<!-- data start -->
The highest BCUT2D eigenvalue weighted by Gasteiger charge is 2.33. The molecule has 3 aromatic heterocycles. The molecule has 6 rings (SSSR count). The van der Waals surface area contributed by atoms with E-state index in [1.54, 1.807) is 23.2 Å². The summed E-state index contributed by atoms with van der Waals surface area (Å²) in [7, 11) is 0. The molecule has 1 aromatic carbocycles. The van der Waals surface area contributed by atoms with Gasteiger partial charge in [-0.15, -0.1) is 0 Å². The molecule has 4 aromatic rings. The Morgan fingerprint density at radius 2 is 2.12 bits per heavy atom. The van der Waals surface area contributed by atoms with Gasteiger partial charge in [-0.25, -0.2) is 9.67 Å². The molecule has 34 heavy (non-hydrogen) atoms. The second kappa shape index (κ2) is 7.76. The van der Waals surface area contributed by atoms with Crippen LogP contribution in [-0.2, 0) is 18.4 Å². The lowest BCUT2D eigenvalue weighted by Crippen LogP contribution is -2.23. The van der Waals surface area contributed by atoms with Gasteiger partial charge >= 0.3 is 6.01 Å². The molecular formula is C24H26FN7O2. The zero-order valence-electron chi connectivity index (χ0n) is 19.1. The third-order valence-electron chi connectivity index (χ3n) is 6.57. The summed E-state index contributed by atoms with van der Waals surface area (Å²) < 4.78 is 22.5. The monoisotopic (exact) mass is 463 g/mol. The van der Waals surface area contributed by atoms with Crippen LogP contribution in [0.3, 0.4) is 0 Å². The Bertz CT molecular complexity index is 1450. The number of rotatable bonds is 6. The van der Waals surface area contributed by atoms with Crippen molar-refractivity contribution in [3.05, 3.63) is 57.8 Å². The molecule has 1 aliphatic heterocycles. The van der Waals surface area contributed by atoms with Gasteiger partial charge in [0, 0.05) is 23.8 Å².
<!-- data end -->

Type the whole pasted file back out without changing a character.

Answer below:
The highest BCUT2D eigenvalue weighted by Gasteiger charge is 2.33. The molecule has 3 aromatic heterocycles. The molecule has 6 rings (SSSR count). The van der Waals surface area contributed by atoms with E-state index in [1.54, 1.807) is 23.2 Å². The summed E-state index contributed by atoms with van der Waals surface area (Å²) in [7, 11) is 0. The molecule has 1 aromatic carbocycles. The van der Waals surface area contributed by atoms with Gasteiger partial charge in [-0.15, -0.1) is 0 Å². The molecule has 4 aromatic rings. The Morgan fingerprint density at radius 2 is 2.12 bits per heavy atom. The van der Waals surface area contributed by atoms with Gasteiger partial charge in [-0.25, -0.2) is 9.67 Å². The molecule has 34 heavy (non-hydrogen) atoms. The second kappa shape index (κ2) is 7.76. The van der Waals surface area contributed by atoms with Crippen LogP contribution in [-0.2, 0) is 18.4 Å². The lowest BCUT2D eigenvalue weighted by Crippen LogP contribution is -2.23. The van der Waals surface area contributed by atoms with Gasteiger partial charge >= 0.3 is 6.01 Å². The molecular formula is C24H26FN7O2. The zero-order valence-electron chi connectivity index (χ0n) is 19.1. The third-order valence-electron chi connectivity index (χ3n) is 6.57. The summed E-state index contributed by atoms with van der Waals surface area (Å²) < 4.78 is 22.5. The monoisotopic (exact) mass is 463 g/mol. The van der Waals surface area contributed by atoms with Crippen LogP contribution in [0.3, 0.4) is 0 Å². The Bertz CT molecular complexity index is 1450. The number of rotatable bonds is 6. The van der Waals surface area contributed by atoms with Crippen molar-refractivity contribution in [3.05, 3.63) is 57.8 Å². The molecule has 1 aliphatic heterocycles. The van der Waals surface area contributed by atoms with Gasteiger partial charge in [0, 0.05) is 23.8 Å².